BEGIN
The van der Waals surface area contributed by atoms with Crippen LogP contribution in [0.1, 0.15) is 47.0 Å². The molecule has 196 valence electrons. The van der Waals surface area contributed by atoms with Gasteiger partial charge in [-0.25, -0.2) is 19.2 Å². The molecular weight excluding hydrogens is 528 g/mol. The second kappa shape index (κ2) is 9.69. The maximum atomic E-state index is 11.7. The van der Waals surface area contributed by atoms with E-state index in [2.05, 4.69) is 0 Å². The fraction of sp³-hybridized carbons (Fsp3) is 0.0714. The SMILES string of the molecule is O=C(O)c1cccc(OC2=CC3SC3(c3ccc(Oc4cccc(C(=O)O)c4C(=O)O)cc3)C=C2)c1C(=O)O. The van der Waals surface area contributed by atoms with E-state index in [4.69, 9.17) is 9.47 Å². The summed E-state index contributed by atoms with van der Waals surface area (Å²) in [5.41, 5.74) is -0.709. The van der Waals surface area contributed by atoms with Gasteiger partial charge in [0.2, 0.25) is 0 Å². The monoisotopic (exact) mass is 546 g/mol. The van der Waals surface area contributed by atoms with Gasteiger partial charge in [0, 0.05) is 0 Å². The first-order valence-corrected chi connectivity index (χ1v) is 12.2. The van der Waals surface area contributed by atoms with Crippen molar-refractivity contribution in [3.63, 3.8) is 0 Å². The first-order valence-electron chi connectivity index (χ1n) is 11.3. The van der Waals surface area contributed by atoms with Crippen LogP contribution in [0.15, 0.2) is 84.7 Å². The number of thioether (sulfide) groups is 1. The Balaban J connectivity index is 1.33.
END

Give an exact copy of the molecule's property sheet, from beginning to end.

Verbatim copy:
The van der Waals surface area contributed by atoms with Crippen LogP contribution in [0.1, 0.15) is 47.0 Å². The molecule has 196 valence electrons. The van der Waals surface area contributed by atoms with Gasteiger partial charge in [-0.25, -0.2) is 19.2 Å². The molecular weight excluding hydrogens is 528 g/mol. The second kappa shape index (κ2) is 9.69. The maximum atomic E-state index is 11.7. The van der Waals surface area contributed by atoms with E-state index in [2.05, 4.69) is 0 Å². The fraction of sp³-hybridized carbons (Fsp3) is 0.0714. The SMILES string of the molecule is O=C(O)c1cccc(OC2=CC3SC3(c3ccc(Oc4cccc(C(=O)O)c4C(=O)O)cc3)C=C2)c1C(=O)O. The van der Waals surface area contributed by atoms with E-state index in [4.69, 9.17) is 9.47 Å². The summed E-state index contributed by atoms with van der Waals surface area (Å²) in [5.41, 5.74) is -0.709. The van der Waals surface area contributed by atoms with Gasteiger partial charge in [0.2, 0.25) is 0 Å². The monoisotopic (exact) mass is 546 g/mol. The van der Waals surface area contributed by atoms with Gasteiger partial charge in [0, 0.05) is 0 Å². The first-order valence-corrected chi connectivity index (χ1v) is 12.2. The van der Waals surface area contributed by atoms with Crippen molar-refractivity contribution in [3.63, 3.8) is 0 Å². The first-order valence-electron chi connectivity index (χ1n) is 11.3. The van der Waals surface area contributed by atoms with Crippen LogP contribution in [0.15, 0.2) is 84.7 Å². The number of thioether (sulfide) groups is 1. The Balaban J connectivity index is 1.33.